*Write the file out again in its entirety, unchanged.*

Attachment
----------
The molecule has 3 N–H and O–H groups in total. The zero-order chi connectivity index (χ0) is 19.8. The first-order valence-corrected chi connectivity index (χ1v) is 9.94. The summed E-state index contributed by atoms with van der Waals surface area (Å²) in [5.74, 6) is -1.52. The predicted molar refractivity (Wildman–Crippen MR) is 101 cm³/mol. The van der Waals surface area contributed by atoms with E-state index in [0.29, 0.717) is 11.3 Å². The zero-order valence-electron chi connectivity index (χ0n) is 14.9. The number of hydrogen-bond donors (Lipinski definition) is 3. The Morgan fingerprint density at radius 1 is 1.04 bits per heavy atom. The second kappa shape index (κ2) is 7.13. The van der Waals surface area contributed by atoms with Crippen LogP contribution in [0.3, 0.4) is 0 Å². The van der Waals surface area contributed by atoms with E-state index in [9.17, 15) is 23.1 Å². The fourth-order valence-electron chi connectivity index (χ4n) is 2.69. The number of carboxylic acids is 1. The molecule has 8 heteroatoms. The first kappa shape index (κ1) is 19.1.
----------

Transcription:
The molecule has 3 N–H and O–H groups in total. The zero-order chi connectivity index (χ0) is 19.8. The first-order valence-corrected chi connectivity index (χ1v) is 9.94. The summed E-state index contributed by atoms with van der Waals surface area (Å²) in [5.74, 6) is -1.52. The predicted molar refractivity (Wildman–Crippen MR) is 101 cm³/mol. The van der Waals surface area contributed by atoms with E-state index in [0.29, 0.717) is 11.3 Å². The zero-order valence-electron chi connectivity index (χ0n) is 14.9. The number of hydrogen-bond donors (Lipinski definition) is 3. The Morgan fingerprint density at radius 1 is 1.04 bits per heavy atom. The second kappa shape index (κ2) is 7.13. The van der Waals surface area contributed by atoms with Crippen LogP contribution in [0.3, 0.4) is 0 Å². The van der Waals surface area contributed by atoms with E-state index in [9.17, 15) is 23.1 Å². The fourth-order valence-electron chi connectivity index (χ4n) is 2.69. The number of carboxylic acids is 1. The molecule has 8 heteroatoms. The first kappa shape index (κ1) is 19.1.